Saturday, 20 August 2016

On line shopping: the antidote to a modern nightmare. But it needs skill

Isn’t a visit to the supermarket one of the more dismal experiences of life today?

They do try to make it less unpleasant. Wide aisles, plenty of light, background music (though I’m not convinced that tinny music, particularly the kind most supermarkets play, does much to enhance the experience rather than the reverse). However, no attempt to improve the feeling can disguise the fact that essentially it’ s just a long haul, up and down aisles, in an often forlorn search for the most essential items on your list.

Have you noticed that, if you’re after 25 products, you’ll find the first 20 in no time? Then comes you can’t remember whether the cat food is on aisle 16 or 52; by the time you’ve checked them both out, some kind person in a uniform jacket will tell you that it’s actually in aisle 2, back at the other side of the shop. Then you start the same process over again, looking for olive oil.

Having walked the equivalent of three miles up and down the aisles, you will now have 23 of the 25 things you wanted. That’s when another kind assistant will tell you that one is in aisle 4, the other in aisle 76, and even accompany you to both, to establish that both products are out of stock.

A joy of modern life
By this time, the tills that were all invitingly empty when you first arrived, have filled up neatly with six-deep queues, complete with squabbling kids and shoppers who’ve picked up the burst bag of flour or the wrong brand of peanut butter, and need to dash across the shop for a replacement.

You may choose the self-checkout instead. Thiss always a wonderful experience. 

“Using your own bag?” it asks you. 

You press “Yes”. 

Place your bag in the bagging area and press done.” 

You do that. It asks you to do it again. You do. It asks again. You call the assistant over. She turns up just as soon as she’s dealt with the five other people with queries; she swipes her card and taps in a code. The machine returns to normal, looking smugly satisfied, as though there was never a problem in the first place.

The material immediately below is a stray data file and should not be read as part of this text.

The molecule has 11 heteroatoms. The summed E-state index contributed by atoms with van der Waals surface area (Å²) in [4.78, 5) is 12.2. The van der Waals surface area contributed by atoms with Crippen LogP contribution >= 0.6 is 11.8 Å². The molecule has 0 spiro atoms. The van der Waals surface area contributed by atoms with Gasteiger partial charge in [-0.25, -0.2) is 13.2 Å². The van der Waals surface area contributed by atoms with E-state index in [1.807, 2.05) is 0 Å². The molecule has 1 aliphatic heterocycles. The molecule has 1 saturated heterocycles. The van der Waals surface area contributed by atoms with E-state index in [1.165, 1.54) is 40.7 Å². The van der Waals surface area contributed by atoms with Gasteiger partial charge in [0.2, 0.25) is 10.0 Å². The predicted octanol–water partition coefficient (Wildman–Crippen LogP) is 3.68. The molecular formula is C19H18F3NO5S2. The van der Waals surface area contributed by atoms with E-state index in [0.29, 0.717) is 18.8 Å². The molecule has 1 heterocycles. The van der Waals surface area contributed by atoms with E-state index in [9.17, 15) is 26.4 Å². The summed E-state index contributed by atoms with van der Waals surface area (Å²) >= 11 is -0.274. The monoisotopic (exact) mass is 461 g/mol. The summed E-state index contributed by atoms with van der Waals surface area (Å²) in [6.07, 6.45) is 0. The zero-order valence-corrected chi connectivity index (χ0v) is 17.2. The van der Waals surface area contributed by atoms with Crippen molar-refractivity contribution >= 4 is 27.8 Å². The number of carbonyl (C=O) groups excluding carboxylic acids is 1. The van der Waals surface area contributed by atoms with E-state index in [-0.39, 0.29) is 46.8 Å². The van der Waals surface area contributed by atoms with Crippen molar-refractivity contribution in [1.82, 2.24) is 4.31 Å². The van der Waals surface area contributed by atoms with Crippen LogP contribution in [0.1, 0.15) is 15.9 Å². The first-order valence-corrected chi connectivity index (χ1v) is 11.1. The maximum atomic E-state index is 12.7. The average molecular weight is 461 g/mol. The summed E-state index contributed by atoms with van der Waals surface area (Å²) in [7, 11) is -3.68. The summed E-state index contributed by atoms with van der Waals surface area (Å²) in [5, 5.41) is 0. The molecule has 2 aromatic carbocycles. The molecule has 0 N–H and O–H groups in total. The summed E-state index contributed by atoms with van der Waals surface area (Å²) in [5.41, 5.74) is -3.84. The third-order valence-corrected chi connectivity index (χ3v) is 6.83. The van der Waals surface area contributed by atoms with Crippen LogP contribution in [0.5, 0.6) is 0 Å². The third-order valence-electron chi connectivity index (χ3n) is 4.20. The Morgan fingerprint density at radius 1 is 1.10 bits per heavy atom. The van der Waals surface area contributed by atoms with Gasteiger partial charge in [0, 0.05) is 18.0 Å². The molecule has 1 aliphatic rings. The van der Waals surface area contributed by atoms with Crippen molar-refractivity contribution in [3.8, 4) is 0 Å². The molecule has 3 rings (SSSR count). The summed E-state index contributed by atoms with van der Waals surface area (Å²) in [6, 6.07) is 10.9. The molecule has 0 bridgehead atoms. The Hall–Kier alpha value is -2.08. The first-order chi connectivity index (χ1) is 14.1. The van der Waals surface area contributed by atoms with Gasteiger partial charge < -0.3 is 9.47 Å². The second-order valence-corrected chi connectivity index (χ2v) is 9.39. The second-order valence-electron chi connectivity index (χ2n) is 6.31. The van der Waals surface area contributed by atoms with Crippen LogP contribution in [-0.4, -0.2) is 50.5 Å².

“They get a bit temperamental on a Friday,” she says.

“As well all do,” you reply, and then start scanning items again. Until the machine interrupts you once more.

“Using your own bag?” it innocently asks.

It’s the joy of that experience that has made me such a fan of on-line shopping. It’s brilliant. A few clicks and a whole supermarket trip is done. In fact, the really good thing is that it even keeps track of your favourites so that you can produce a whole new order just by whipping through a list of what you most frequently take, and deciding what to include it in this week’s shop.

Sadly, though, it’s not quite as simple as that. You do have to make sure you’re clicking on the right items and choosing the right amounts. I’m not always quite careful enough, as I discovered over the last couple of weeks. I seem to have fallen into the habit of ordering grated cheese all the time, leaving me this week without butter, on the brink of running out of coffee, but with a fridge that looks like a grated cheese repository.

Inside my fridge
It’s not like there’s a shortage of the stuff
The odd thing is that, though I like grated cheese, I’m not that wild about it. Then again, my subconscious may be telling me otherwise.

Or perhaps I just need to learn to handle a computer touchpad more skilfully.

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